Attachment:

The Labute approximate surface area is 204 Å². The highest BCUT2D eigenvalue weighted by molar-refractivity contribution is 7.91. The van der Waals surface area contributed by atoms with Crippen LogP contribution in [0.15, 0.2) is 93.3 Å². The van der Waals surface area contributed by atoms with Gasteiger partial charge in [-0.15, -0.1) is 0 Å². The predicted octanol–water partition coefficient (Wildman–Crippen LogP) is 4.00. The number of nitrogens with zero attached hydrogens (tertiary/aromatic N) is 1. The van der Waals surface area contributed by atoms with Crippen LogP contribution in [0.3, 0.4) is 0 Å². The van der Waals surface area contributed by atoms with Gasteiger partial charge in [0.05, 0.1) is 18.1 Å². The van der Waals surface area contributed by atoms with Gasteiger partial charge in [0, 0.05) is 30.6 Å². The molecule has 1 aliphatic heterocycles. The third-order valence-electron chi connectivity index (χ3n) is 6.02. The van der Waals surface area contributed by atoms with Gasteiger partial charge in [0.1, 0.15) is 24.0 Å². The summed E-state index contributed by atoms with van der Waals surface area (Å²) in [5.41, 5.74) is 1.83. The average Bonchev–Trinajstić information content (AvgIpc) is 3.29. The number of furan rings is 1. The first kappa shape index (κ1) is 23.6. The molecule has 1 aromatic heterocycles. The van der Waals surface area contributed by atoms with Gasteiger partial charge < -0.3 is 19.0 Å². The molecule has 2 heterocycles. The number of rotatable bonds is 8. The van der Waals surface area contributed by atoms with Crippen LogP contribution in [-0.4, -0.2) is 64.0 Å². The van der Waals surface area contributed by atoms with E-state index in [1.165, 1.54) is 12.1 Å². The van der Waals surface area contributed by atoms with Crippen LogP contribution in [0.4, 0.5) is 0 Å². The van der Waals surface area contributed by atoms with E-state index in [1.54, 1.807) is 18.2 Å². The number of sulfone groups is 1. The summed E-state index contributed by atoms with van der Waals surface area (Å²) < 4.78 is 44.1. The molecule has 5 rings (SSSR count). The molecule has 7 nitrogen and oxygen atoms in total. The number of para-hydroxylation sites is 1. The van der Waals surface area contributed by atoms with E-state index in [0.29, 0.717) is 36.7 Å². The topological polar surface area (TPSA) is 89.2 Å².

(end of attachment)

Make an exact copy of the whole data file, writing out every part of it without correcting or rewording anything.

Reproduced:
The Labute approximate surface area is 204 Å². The highest BCUT2D eigenvalue weighted by molar-refractivity contribution is 7.91. The van der Waals surface area contributed by atoms with Crippen LogP contribution in [0.15, 0.2) is 93.3 Å². The van der Waals surface area contributed by atoms with Gasteiger partial charge in [-0.15, -0.1) is 0 Å². The predicted octanol–water partition coefficient (Wildman–Crippen LogP) is 4.00. The number of nitrogens with zero attached hydrogens (tertiary/aromatic N) is 1. The van der Waals surface area contributed by atoms with Crippen LogP contribution in [0.3, 0.4) is 0 Å². The van der Waals surface area contributed by atoms with Gasteiger partial charge in [0.05, 0.1) is 18.1 Å². The van der Waals surface area contributed by atoms with Gasteiger partial charge in [0, 0.05) is 30.6 Å². The molecule has 1 aliphatic heterocycles. The third-order valence-electron chi connectivity index (χ3n) is 6.02. The van der Waals surface area contributed by atoms with Gasteiger partial charge in [0.1, 0.15) is 24.0 Å². The summed E-state index contributed by atoms with van der Waals surface area (Å²) in [5.41, 5.74) is 1.83. The average Bonchev–Trinajstić information content (AvgIpc) is 3.29. The number of furan rings is 1. The first kappa shape index (κ1) is 23.6. The molecule has 1 aromatic heterocycles. The van der Waals surface area contributed by atoms with Gasteiger partial charge < -0.3 is 19.0 Å². The molecule has 2 heterocycles. The number of rotatable bonds is 8. The van der Waals surface area contributed by atoms with Crippen LogP contribution in [-0.4, -0.2) is 64.0 Å². The van der Waals surface area contributed by atoms with E-state index in [1.165, 1.54) is 12.1 Å². The van der Waals surface area contributed by atoms with Crippen LogP contribution in [0.4, 0.5) is 0 Å². The van der Waals surface area contributed by atoms with E-state index in [1.54, 1.807) is 18.2 Å². The number of sulfone groups is 1. The summed E-state index contributed by atoms with van der Waals surface area (Å²) < 4.78 is 44.1. The molecule has 5 rings (SSSR count). The molecule has 7 nitrogen and oxygen atoms in total. The number of para-hydroxylation sites is 1. The van der Waals surface area contributed by atoms with E-state index in [0.29, 0.717) is 36.7 Å². The topological polar surface area (TPSA) is 89.2 Å².